- DJSW, June 2005
There was a time when the
equinoctial gales brought heavy rain by the end of September, followed perhaps,
if we were lucky, by an 'Indian summer', with the first frosts coming some time
around the middle of October. By early November winter was beginning. No longer.
We rarely seem to have much stormy weather to usher in the autumn, warm days
linger long after the summer has ended and only the occasional night frost in
October comes to blacken the dahlias in the garden. The lawns now seem to need
mowing throughout the year.
least of the changes in this year's weather pattern, though we must hope only a
temporary one, is the lack of rain. We had a deluge of 7.46 inches in October
2004, but the following twelve months averaged only a fraction over 2 inches a
month compared with the usual 3 inches. Only October of this year, with 3.8
inches, prevented the situation from being even worse; November, too, started
off with a useful amount - in the first two, stormy, days of the month as much
rain fell as in the whole of November 2004 - and the three weeks from 18 October
gave us a welcome 5.88 inches. So far, so good. But we need to go on like this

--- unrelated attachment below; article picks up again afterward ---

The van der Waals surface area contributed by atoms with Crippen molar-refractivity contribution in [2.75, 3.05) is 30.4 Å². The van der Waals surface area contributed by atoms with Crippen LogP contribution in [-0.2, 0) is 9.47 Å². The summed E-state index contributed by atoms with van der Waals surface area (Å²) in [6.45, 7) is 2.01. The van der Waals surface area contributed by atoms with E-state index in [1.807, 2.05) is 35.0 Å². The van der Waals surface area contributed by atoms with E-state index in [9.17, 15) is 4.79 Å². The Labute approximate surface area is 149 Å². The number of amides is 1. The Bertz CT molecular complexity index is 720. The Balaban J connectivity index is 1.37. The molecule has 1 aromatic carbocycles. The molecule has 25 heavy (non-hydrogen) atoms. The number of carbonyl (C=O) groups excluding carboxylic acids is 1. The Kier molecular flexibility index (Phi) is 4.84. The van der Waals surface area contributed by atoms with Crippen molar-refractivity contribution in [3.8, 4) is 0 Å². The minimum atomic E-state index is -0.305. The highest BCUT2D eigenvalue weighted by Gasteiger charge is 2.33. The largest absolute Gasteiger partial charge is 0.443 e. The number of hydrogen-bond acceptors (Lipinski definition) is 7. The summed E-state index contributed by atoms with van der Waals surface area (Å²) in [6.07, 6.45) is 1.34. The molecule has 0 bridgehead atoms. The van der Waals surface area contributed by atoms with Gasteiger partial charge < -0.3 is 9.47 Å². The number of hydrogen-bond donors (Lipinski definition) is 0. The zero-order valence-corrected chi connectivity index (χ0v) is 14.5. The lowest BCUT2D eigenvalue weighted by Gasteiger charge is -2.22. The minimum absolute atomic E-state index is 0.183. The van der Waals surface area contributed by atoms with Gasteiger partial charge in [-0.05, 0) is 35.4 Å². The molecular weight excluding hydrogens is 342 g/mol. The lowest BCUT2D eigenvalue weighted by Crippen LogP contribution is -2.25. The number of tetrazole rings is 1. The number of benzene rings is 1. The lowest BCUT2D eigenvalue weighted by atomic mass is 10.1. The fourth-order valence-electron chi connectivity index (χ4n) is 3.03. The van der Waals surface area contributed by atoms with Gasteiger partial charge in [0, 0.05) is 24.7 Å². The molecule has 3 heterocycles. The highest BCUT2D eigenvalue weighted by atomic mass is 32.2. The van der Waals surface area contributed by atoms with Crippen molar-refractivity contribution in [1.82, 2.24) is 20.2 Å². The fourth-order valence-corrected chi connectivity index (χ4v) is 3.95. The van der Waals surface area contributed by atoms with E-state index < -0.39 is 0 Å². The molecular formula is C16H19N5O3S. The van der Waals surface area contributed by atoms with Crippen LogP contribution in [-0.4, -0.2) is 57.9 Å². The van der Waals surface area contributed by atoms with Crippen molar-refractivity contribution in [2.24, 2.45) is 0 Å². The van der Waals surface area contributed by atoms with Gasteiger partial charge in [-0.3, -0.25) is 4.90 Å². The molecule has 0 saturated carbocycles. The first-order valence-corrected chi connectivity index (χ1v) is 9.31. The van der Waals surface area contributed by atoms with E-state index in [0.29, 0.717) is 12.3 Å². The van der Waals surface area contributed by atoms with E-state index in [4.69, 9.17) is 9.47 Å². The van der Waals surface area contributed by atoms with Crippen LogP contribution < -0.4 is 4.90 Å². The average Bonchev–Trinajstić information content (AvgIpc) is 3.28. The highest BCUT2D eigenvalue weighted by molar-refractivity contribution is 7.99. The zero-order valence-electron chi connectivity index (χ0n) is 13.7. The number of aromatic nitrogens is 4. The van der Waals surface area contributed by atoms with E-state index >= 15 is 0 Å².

if the water table is to rise to let the streams and rivers flow properly again,
though as I write this, on 14 November, there are clear blue skies outside, the
sun is shining brightly and we had our first proper 'dahlia frost' only last
night. - DJSW, December 2005
Rainfall - 2005
rainfall for last year (measured in East Cholderton) was 26.2 inches - the
lowest figure in 16 years of recording. Only in two months, October and
December, was there more than 3 inches - just enough to get the Pillhill
Brook flowing again through Waterloo Bridge after Christmas, having been
dry for 24 weeks from 14 July. Last year's figure can be compared to the
average over the same 16 years of 34.5 inches, so is about 75% -
statistically not very serious, perhaps, but we need a lot of rain before
the summer and so does most of Southern England. - DJSW, February 2006
Just a little rain ?
The last three months
have seen a preponderance of cold dry days with easterly winds and many
nights of frost. The spring equinox has done a little to bring much-needed
rain, but not enough: rainfall in the key months for replenishing the
underground aquifers, October to March, amounted to only 15.85 inches. A
year ago, the figure for the same period was 16.44 inches, and these
compare poorly with the recent average of over 20 inches for the same six
Despite these low
figures, our gardens haven't done too badly - the RHS advice is that the
plants need an inch every ten days (more than that sinks down below the